A 'Fargo' finale worth staying up for

CHRIS LARGE / FX Billy Bob Thornton has the role of smiling psychopath down as Lorne Malvo in "Fargo." He's part of a deep bench.
CHRIS LARGE / FX Billy Bob Thornton has the role of smiling psychopath down as Lorne Malvo in "Fargo." He's part of a deep bench.
Posted: June 18, 2014

* FARGO. 10 tonight, FX.

"IS THIS WHAT you want?"

- Lorne Malvo (Billy Bob Thornton) to Lester Nygaard (Martin Freeman), FX's "Fargo"

There's a brief scene in tonight's "Fargo" finale that I rewound at least five times - and will probably watch a few times more - because:

a) I'd never seen anything quite like it;

b) I couldn't believe I was seeing it; and

c) I wanted to see exactly how it was done on the remote chance that I'd ever need to replicate it.

Even telling you that blood was involved shouldn't constitute a spoiler for either the scene or the 92-minute episode, which caps a season in which plenty of people got capped, and we had ample time to admire the look of red on white.

I mention it not to whet anyone's appetite for more bloodshed but because until I came upon it, I didn't know I'd ever want to see something like that even once.

Sure I like to watch. Even more, I like to be surprised, not just by what happens on-screen but by how I (and others) respond to it.

Thanks to storytellers, we aren't required to choose our own adventure.

Noah Hawley, the writer who took Joel and Ethan Coen's film "Fargo" and used it as the inspiration for 10 episodes of something new and strange - and yet strangely familiar - is a storyteller. He brings that home tonight with a finale that's satisfying and a little unsettling and with, yes, a few things I didn't know I wanted until I saw them.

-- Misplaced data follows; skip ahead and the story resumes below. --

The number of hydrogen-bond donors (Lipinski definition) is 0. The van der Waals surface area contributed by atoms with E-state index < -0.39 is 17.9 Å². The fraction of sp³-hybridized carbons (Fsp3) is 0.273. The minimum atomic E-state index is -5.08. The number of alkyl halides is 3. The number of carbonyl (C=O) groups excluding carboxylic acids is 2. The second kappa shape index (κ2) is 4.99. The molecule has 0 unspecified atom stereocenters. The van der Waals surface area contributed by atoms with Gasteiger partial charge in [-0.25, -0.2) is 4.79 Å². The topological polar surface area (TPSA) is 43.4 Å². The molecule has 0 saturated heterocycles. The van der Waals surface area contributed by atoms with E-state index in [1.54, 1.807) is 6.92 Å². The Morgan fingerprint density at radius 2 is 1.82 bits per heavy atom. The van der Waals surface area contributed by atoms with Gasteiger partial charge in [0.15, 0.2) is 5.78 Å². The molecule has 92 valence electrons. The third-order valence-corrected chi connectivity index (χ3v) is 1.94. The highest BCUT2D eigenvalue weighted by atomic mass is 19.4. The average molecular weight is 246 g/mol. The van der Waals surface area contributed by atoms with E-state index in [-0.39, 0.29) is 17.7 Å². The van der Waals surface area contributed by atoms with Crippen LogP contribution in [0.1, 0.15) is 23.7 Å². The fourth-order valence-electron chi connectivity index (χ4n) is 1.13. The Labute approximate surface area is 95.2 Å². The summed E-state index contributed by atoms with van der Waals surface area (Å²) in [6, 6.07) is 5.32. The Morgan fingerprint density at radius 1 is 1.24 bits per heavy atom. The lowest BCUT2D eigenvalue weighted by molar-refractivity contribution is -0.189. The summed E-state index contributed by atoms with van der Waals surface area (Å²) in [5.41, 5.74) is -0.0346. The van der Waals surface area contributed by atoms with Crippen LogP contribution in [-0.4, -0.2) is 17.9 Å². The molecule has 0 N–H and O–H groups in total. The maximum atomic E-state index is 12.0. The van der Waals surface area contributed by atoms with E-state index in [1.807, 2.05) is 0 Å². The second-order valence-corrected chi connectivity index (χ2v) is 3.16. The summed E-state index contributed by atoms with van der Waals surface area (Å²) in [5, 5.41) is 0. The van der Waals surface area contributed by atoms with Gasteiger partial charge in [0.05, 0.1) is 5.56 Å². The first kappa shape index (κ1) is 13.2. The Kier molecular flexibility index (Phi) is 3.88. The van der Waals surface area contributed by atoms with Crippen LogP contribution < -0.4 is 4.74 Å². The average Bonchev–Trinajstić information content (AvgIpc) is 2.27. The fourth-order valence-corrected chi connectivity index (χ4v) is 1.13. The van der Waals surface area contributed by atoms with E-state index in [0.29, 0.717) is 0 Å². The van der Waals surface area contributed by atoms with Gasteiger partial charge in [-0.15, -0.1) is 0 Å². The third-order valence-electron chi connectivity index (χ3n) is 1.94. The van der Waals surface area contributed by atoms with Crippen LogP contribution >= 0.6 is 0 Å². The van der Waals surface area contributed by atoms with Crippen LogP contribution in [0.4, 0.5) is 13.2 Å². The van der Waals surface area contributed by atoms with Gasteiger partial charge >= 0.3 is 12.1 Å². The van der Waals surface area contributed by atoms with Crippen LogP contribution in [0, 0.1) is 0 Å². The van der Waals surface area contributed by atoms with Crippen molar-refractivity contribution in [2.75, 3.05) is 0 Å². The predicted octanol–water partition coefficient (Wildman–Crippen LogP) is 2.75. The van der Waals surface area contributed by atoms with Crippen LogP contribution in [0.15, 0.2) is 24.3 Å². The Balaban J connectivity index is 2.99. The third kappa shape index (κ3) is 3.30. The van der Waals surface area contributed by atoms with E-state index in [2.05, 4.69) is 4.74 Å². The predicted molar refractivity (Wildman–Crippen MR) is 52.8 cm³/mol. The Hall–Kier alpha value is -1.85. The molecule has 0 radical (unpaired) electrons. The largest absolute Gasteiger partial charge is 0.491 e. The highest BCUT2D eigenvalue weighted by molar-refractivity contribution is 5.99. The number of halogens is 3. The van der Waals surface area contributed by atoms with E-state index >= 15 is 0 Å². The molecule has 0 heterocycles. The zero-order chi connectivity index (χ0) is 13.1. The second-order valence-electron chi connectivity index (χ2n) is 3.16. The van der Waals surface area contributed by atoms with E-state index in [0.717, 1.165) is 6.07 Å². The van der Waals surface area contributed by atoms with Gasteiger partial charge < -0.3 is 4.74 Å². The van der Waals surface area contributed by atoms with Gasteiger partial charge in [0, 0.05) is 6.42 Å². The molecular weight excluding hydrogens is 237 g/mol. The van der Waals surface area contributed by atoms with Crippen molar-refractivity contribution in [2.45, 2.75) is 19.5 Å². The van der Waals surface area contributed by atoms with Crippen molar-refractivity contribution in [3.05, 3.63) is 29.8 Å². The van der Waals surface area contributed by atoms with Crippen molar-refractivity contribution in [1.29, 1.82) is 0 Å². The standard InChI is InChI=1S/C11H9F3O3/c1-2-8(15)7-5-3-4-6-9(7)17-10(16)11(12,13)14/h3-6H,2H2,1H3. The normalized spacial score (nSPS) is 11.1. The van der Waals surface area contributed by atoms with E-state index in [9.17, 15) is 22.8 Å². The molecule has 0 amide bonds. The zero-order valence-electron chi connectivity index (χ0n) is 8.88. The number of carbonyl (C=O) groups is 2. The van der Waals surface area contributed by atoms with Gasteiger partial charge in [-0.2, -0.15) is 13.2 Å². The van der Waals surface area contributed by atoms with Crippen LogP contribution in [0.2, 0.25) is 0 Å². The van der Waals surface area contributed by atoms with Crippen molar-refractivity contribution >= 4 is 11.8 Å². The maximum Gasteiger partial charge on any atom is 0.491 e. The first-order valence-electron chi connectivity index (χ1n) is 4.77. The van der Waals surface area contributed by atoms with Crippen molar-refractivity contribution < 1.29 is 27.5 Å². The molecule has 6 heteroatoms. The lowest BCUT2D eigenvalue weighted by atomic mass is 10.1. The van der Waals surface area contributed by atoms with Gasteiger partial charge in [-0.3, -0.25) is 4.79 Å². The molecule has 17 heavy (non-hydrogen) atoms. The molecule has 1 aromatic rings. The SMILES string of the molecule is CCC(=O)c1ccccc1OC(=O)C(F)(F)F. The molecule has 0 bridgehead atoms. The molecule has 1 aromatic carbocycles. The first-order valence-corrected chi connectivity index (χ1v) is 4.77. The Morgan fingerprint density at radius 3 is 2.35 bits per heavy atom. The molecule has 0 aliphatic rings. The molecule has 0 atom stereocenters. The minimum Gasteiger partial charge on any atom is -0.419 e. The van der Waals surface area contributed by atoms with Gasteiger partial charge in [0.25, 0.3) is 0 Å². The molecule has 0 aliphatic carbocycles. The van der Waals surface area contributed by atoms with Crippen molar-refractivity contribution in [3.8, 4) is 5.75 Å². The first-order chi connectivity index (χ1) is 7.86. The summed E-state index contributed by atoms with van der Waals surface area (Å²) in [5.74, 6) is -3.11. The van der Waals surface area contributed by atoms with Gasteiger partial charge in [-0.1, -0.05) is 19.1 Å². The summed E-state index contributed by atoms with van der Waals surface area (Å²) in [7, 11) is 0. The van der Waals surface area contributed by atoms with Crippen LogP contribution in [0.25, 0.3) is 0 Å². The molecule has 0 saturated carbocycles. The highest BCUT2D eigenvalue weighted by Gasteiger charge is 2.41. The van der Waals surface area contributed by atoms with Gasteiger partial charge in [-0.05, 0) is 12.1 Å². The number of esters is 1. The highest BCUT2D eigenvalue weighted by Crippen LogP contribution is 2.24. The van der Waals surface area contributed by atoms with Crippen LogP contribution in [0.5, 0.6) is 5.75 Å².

If you haven't been watching "Fargo," you've missed Allison Tolman. As the aptly named sheriff's deputy Molly Solverson, and the spiritual successor to Frances McDormand's Marge Gunderson, she's been the happiest surprise in a show that needed someone to root for beyond Thornton's smiling psychopath and Freeman's empowered mouse.

Not that they haven't been fun.

Also fun: Keegan-Michael Key and Jordan Peele, of Comedy Central's "Key & Peele," as feds who, like Bob Odenkirk as Molly's boss, can't help but make us appreciate her.

Telling a story with a beginning, middle and end in 10 weeks, without having to worry at the same time about what next season will look like probably helped.

(There may be more "Fargo" to come, but FX presented this as a limited series and any second season, Hawley has said, would likely have a different cast.)

The writers of HBO's "Game of Thrones," which wrapped up its fourth 10-episode season on Sunday with an episode I liked more than some other critics did, don't have the luxury of forgetting the seasons to come.

They're also inspired/encumbered by source material considerably more detailed than any two-hour movie. Some people's disappointment in Sunday's finale had to do with one of the departures from George R.R. Martin's books (although whether it's truly a departure or merely a postponement remains to be seen).

Note to Martin purists: That thing you expected to happen that didn't in Sunday's season-ender? It's happening instead on Fox's "24: Live Another Day," with fewer cosmic overtones but nearly equal fury.

As someone who's read the books and could live without a scene-by-scene reenactment (particularly in the later installments), I didn't go into the finale with a must-see list, any more than I did with "Fargo."

"Thrones" has already been renewed for two more seasons, and creators David Benioff and D.B. Weiss have more than enough stories to tell.

Some viewers will spend those two seasons diagramming the diversions from the source material, and that's their choice.

But is this what you want? Or would you rather be surprised?


Email: graye@phillynews.com

Phone: 215-854-5950

On Twitter: @elgray

Blog: ph.ly/EllenGray

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